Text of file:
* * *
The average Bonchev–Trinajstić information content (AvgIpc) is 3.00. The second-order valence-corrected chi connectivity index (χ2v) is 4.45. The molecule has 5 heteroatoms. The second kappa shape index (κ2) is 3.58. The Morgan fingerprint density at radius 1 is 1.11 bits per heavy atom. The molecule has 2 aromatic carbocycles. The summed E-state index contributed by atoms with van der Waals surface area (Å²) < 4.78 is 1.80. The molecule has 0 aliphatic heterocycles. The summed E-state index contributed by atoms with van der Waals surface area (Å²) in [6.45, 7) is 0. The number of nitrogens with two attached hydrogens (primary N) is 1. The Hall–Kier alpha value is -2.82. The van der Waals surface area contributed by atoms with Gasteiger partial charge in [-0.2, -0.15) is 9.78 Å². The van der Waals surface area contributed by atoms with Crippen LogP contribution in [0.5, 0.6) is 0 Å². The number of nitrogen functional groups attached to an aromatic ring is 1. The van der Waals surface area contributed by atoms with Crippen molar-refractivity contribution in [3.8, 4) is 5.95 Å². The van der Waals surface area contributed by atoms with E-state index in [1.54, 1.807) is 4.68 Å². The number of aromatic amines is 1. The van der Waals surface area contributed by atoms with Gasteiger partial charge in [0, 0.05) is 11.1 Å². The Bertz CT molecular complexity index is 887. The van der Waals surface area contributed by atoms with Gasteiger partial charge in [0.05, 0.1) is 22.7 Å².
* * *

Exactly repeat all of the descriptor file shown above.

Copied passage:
The average Bonchev–Trinajstić information content (AvgIpc) is 3.00. The second-order valence-corrected chi connectivity index (χ2v) is 4.45. The molecule has 5 heteroatoms. The second kappa shape index (κ2) is 3.58. The Morgan fingerprint density at radius 1 is 1.11 bits per heavy atom. The molecule has 2 aromatic carbocycles. The summed E-state index contributed by atoms with van der Waals surface area (Å²) < 4.78 is 1.80. The molecule has 0 aliphatic heterocycles. The summed E-state index contributed by atoms with van der Waals surface area (Å²) in [6.45, 7) is 0. The number of nitrogens with two attached hydrogens (primary N) is 1. The Hall–Kier alpha value is -2.82. The van der Waals surface area contributed by atoms with Gasteiger partial charge in [-0.2, -0.15) is 9.78 Å². The van der Waals surface area contributed by atoms with Crippen LogP contribution in [0.5, 0.6) is 0 Å². The number of nitrogen functional groups attached to an aromatic ring is 1. The van der Waals surface area contributed by atoms with Crippen molar-refractivity contribution in [3.8, 4) is 5.95 Å². The van der Waals surface area contributed by atoms with E-state index in [1.54, 1.807) is 4.68 Å². The number of aromatic amines is 1. The van der Waals surface area contributed by atoms with Gasteiger partial charge in [0, 0.05) is 11.1 Å². The Bertz CT molecular complexity index is 887. The van der Waals surface area contributed by atoms with Gasteiger partial charge in [0.05, 0.1) is 22.7 Å².